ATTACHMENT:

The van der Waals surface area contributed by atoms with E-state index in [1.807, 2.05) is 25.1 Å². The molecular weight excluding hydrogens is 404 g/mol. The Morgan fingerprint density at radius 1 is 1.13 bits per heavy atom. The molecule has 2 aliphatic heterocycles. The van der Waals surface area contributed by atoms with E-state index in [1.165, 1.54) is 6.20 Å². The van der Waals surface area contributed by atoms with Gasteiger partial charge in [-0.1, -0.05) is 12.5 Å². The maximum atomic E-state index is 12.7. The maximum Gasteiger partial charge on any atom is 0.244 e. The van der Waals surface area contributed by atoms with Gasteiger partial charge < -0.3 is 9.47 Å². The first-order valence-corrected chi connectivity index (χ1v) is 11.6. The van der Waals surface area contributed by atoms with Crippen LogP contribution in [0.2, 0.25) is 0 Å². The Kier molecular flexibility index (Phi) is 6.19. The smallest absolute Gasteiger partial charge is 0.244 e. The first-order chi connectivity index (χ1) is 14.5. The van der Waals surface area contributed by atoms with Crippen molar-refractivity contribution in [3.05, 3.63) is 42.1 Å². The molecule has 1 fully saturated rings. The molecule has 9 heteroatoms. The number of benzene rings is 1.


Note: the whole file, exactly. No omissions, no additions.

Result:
The van der Waals surface area contributed by atoms with E-state index in [1.807, 2.05) is 25.1 Å². The molecular weight excluding hydrogens is 404 g/mol. The Morgan fingerprint density at radius 1 is 1.13 bits per heavy atom. The molecule has 2 aliphatic heterocycles. The van der Waals surface area contributed by atoms with E-state index in [1.165, 1.54) is 6.20 Å². The van der Waals surface area contributed by atoms with Gasteiger partial charge in [-0.1, -0.05) is 12.5 Å². The maximum atomic E-state index is 12.7. The maximum Gasteiger partial charge on any atom is 0.244 e. The van der Waals surface area contributed by atoms with Gasteiger partial charge < -0.3 is 9.47 Å². The first-order valence-corrected chi connectivity index (χ1v) is 11.6. The van der Waals surface area contributed by atoms with Crippen LogP contribution in [0.2, 0.25) is 0 Å². The Kier molecular flexibility index (Phi) is 6.19. The smallest absolute Gasteiger partial charge is 0.244 e. The first-order chi connectivity index (χ1) is 14.5. The van der Waals surface area contributed by atoms with Crippen molar-refractivity contribution in [3.05, 3.63) is 42.1 Å². The molecule has 1 fully saturated rings. The molecule has 9 heteroatoms. The number of benzene rings is 1.